How do computers get faster?
Aerogels are substances so porous that they contain more air than solid material. Used as insulators in computer chips, they could more than double their speed. Scientists at Semiconductor Research Corp. Center for Advanced Interconnect Science and Technology (CAIST) at Rensselaer Polytechnic Institute are engaged in detailed investigations of aerogels and their manufacturing processes. In addition, they use computer models to make predictions about their potential performance and product properties.
At the IEEE International Electron Devices Meeting on December 10, 1997, Texas Instruments presented a successful combination of copper wire and xerogel. According to company representatives, this combination, combined with a new design, could produce computer chips that are about 10 times faster than today's models.
By using good insulators-materials with a low dielectric constant-designers are able to place interconnects very close together on a chip without slowing down the signals passing through. At the moment silicon dioxide is mainly used in the chips. This has a dielectric constant of about 4. If the constant could be reduced to about 2, it would at least double the speed of a computer. In their investigations, CAIST scientists deal with polymers whose corresponding value is around 2.5. The dielectric constant of air, as the ideal insulator, is taken as 1.0. But chips can't be held together with air. The CAIST researchers are now trying to solve this problem with aerogels.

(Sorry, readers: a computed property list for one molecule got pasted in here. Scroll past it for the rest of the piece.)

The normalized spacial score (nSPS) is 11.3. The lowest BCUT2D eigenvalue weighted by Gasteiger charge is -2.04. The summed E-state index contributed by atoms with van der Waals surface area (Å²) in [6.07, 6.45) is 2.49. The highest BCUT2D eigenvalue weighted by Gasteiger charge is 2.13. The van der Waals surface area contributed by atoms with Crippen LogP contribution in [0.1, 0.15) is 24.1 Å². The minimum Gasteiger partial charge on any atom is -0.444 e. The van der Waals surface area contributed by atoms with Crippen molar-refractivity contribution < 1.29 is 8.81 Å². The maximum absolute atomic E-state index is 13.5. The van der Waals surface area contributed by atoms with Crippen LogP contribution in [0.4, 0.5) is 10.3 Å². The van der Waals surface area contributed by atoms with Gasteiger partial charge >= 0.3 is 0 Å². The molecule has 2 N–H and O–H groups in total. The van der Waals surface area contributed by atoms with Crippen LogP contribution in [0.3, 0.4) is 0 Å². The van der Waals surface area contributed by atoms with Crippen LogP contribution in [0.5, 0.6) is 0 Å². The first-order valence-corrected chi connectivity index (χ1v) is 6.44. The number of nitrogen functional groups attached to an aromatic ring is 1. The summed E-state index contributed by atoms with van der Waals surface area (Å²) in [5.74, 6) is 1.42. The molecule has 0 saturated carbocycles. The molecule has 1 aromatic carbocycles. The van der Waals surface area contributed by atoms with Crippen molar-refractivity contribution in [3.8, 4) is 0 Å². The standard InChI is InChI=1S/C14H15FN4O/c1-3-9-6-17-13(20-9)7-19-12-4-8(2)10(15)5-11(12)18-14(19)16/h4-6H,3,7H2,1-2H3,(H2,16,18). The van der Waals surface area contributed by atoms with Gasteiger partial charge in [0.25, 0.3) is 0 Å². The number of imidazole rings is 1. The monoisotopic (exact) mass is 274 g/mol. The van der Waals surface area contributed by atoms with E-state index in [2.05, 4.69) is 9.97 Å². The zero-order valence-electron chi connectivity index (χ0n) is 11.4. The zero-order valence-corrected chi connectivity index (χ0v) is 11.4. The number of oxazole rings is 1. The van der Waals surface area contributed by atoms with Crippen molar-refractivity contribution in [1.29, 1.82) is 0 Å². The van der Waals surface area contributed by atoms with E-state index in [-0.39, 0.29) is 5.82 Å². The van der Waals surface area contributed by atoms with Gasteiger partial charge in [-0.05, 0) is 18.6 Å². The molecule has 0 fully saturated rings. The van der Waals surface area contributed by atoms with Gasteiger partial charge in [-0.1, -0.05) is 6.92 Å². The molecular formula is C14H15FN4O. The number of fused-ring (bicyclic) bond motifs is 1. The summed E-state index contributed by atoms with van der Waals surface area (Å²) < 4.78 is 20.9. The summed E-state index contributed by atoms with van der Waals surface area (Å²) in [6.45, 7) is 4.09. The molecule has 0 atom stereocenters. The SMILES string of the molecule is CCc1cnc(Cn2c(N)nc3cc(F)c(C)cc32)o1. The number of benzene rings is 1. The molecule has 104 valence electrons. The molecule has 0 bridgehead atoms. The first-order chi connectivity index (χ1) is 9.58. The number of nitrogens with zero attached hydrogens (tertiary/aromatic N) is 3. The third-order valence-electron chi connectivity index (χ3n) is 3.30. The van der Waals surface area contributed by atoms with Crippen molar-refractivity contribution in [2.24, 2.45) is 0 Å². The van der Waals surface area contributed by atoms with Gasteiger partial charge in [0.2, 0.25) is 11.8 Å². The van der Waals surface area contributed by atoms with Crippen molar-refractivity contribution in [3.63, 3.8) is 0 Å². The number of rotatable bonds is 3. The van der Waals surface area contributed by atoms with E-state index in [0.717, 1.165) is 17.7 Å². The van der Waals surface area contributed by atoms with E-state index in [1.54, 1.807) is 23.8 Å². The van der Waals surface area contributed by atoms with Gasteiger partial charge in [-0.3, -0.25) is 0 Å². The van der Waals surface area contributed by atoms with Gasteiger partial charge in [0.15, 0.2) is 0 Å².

CAIST's Joel Plawsky, Peter Wayner Jr. and William Gill have succeeded in developing highly porous silicon films that are 65 to 90 percent air and have a dielectric constant between 2.3 and 1.4. The scientists have proven that they can control both the porosity and the thickness of the film. It also doesn't appear to have any issues with water absorption or heat sensitivity during use.
Numerous technical questions still need to be clarified. According to Plawsky, however, the new material can probably be used industrially within the next five years.
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